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One of the oldest communities on the East Coast, Port Tobacco first existed as the Native American settlement of Potopaco and was colonized by the English as early as 1634. Port Tobacco became a major seaport during the late 1600s and was the original Charles County government seat. In addition to being a hot spot for confederate conspiracy and a part of John Wilkes Booth’s escape route, Port Tobacco suffered from local conflict as well. A vote was taken to move the county seat to La Plata where the railroad industry was becoming more resourceful than the seaport of Port Tobacco, but the vote did not pass. Then in 1892, the center part of the courthouse was burned in a mysterious fire and the county seat was moved to La Plata.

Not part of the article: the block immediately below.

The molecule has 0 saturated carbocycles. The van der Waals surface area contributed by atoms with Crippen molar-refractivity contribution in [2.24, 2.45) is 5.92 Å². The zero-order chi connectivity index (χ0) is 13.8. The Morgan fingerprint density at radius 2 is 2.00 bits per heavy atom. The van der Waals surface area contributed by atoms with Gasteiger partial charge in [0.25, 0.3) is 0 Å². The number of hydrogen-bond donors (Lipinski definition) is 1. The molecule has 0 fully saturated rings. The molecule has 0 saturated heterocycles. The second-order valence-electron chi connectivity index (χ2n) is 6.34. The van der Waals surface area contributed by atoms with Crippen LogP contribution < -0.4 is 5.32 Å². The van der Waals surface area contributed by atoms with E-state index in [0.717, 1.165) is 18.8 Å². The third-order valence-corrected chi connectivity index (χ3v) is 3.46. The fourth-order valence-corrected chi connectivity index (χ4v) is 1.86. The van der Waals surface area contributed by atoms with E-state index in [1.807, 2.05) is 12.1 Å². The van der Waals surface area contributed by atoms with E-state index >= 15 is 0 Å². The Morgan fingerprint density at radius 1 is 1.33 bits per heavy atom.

Sites to visit include the reconstructed Port Tobacco Courthouse that is furnished as a 19th century courtroom and has exhibits on tobacco and archeological finds located upstairs; Catslide House, one of the four surviving 18th century homes in the area; the restored One-Room Schoolhouse built in 1876 and used until 1953; Chandler's Hope, the first Charles County settlement and where the Carmelites first took residence in America; and Thomas Stone National Historic Site, the plantation home of one of the four signers of the Declaration of Independence.

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